Central Area Transmission System
|This article needs additional citations for verification. (October 2009)|
|Country||North Sea, United Kingdom|
|From||CATS Riser Platform|
|To||CATS processing terminal in Teesside, England|
|Partners||BG Group, BP, Hess Corporation, ConocoPhillips, Eni), Total|
|Length||404 km (251 mi)|
|Maximum discharge||17.5 billion cubic meter per year|
|CATS Gas Terminal|
|Alternative names||CATS Terminal|
|Location||Seal Sands, Stockton-on-Tees, TS2 1UB|
|Floor area||70 acres (280,000 m2)|
The receiving terminal site for the system was built between 1990 and 1993. It was originally run by Amoco. The CATS pipeline was completed in 1993, receiving gas from two of Amoco's fields: Everest and Lomond, now owned by BG. Further processing facilities were added in 1997. Plans for the site began from the discovery of BP's Lomond field in May 1972. In addition, other fields were discovered in the Central Graben Area of the North Sea.
In July 2007, the CATS pipeline was damaged by the anchor of the vessel 'Young Lady'. The pipeline was shut-in for two months.
The pipeline runs from CATS Riser Platform adjacent to the BG Group operated Everest gasfield in the Central North Sea, some 230 kilometres (140 mi) east of Aberdeen, to Teesside in England. The pipeline reaches the shore at Coatham Sands near Redcar where it meets a Beach Valve Station. The gas travels under the River Tees in a 5-mile (8.0 km) long pipeline to the gas terminal.
The CATS pipeline was originally conceived to carry natural gas from the Everest and Lomond fields and was built oversized to accommodate future production from fields in the surrounding area. The CATS pipeline now transports gas from other fields such as Fleming, Judy, Jade, Maria et al. through six connection points, known as 'tees' (T1 to T6), and seven CATS hubs.
404 kilometres (250 mi) long natural gas pipeline The pipeline has a diameter of 36 inches (910 mm) and a capacity of 17.5 billion cubic meter (bcm) of natural gas per year. The outside of the pipe is coated in concrete.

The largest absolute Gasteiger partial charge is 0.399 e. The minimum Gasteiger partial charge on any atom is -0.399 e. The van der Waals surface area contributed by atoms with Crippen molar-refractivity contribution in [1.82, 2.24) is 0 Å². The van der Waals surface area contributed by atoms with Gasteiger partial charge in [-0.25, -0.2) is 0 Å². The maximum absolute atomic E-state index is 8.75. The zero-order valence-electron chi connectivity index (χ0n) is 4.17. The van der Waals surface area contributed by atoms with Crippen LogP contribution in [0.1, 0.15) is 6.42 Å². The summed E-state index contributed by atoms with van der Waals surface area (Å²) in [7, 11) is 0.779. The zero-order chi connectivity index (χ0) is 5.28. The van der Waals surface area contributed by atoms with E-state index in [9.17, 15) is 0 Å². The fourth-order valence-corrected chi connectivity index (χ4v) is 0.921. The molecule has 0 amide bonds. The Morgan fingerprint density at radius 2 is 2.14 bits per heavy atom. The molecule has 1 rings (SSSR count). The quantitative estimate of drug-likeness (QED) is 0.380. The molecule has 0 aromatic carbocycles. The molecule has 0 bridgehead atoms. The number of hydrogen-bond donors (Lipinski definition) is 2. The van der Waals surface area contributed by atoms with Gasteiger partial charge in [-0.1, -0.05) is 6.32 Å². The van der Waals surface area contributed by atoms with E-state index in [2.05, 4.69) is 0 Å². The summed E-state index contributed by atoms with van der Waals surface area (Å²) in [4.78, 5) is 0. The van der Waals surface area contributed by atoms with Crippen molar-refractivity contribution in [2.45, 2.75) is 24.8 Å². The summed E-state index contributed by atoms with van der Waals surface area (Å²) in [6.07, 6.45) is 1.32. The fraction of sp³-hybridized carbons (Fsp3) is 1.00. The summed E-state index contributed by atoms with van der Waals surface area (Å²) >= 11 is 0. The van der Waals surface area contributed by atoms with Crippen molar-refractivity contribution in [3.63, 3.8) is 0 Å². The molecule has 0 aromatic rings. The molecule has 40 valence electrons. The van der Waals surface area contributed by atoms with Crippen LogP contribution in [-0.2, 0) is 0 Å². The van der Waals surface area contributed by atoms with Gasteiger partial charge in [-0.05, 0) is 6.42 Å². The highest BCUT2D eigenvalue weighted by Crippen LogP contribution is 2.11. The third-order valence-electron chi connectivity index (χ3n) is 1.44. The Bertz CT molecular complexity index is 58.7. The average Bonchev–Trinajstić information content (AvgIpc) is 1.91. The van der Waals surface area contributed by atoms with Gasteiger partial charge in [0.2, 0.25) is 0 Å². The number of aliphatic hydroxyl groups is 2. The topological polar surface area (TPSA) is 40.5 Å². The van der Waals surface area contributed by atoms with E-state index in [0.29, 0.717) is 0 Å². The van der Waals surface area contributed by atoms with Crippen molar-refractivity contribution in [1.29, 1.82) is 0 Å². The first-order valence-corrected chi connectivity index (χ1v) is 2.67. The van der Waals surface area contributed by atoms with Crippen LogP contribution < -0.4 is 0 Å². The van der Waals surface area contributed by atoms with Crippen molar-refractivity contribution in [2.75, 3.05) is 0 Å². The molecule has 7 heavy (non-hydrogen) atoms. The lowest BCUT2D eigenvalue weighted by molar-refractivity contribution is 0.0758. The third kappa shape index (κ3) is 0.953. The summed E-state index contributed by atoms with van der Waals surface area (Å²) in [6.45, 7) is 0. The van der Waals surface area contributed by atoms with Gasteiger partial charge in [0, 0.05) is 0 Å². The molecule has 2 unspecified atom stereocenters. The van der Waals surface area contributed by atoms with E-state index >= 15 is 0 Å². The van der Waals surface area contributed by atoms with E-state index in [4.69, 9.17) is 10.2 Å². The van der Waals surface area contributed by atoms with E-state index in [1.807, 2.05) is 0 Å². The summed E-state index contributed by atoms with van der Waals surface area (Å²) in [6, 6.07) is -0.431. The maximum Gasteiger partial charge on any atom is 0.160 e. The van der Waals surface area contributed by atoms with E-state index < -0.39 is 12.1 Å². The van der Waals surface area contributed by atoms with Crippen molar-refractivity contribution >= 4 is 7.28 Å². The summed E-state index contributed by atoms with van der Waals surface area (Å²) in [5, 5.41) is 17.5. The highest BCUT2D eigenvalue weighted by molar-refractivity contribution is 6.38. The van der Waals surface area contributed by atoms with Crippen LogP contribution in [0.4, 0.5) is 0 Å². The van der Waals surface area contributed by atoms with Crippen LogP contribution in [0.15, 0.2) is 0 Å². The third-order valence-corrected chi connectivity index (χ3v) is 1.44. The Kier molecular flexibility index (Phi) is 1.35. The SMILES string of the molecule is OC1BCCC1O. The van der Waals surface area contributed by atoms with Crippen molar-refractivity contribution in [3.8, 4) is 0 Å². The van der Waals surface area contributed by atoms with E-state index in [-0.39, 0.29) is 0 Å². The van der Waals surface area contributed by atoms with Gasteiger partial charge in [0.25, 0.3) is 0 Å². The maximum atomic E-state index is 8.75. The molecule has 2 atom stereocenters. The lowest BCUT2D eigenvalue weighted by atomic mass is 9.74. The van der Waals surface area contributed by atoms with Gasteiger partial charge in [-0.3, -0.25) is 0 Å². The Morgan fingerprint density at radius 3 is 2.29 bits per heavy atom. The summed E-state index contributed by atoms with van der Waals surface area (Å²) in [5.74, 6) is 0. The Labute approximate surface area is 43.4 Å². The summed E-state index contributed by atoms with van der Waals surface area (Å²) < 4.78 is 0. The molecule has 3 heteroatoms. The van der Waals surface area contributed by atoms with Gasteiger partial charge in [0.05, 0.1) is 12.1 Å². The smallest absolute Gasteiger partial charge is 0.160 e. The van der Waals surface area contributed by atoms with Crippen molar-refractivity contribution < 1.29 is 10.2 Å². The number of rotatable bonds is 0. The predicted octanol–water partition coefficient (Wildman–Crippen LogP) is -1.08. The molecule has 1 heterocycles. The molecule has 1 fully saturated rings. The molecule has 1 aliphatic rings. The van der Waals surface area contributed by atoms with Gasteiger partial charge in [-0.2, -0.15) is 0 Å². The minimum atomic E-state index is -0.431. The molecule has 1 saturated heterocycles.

BG Group has a 51.18% interest in the CATS pipeline. Other partners of the pipeline are Hess Corporation (17.72%), ConocoPhillips (0.66%), Eni (0.34%), Total (0.57%) and BP (29.53%). The operator is BP. Scottish and Southern Energy (SSE) on 1 April 2010 announced that it had agreed to acquire North Sea gas and infrastructure assets from Hess, including its interest in CATS. The deal was pre-empted by BP and BG. The deal completed on 2 February 2011 and is effective from 1 January 2010. BG increased its stake to 62.42% and BP increased its stake to 36.01%; other stakes remained unchanged.
The Central Area Transmission System Terminal (also known as the CATS Terminal) is the connection point and processing facility for the CATS pipeline. It is based in Teesmouth at Seal Sands (borough of Stockton on Tees) on the North Sea coast. It is not just a storage facility, but processes the gas, about 12% of the North Sea's production. It is situated in the middle of Teesmouth's petrochemical area, between an oil terminal to the north, and a chemical works and the Teesside Oil Refinery (to the south).
The gas terminal processes about 34 million standard cubic metres of natural gas a day in two units. The gas is dried in dehydration towers with a triethylene glycol cold finger regeneration system. One unit passes through a turboexpander and the other through a Joule–Thomson valve which reduces the pressure.
In the Low Temperature Separator, gas plant also produces the natural gas liquids propane, butane and liquid oil products (also known as natural gas condensate). These are fed into a fractionation system with a stabiliser column (where methane and ethane are removed), a de-propaniser and a de-butaniser.
The NGLs are transported by pipeline to petrochemical companies in the Teesmouth area. The propane and butane goes to the Phillips Norsea plant, and the condensate goes to Sabic North Tees on the former ICI site at Wilton and to the Tees Storage site owned by Vopak in Seal Sands.
Since 1999, gas that is not processed by the CATS Terminal goes to the plant next-door owned by px Ltd. Also some of this gas goes through the px Ltd plant to the (former Enron) 1875MW Teesside power station next to the former ICI plant at Wilton, Redcar and Cleveland.
The natural gas is metered, removed of hydrogen sulphide, and eventually enters the National Transmission System. It follows a four-mile (6 km) NTS feeder pipe to a pressure reduction station at Cowpen Bewley in Stockton-on-Tees, where gas can enter the Regional Transmission System. Further along the NTS feeder pipe, the gas enters the National Transmission System at Bishop Auckland.
The site has two tall chimneys and one taller flare stack. The site belongs to the Teesmouth Industry and Wildlife Partnership.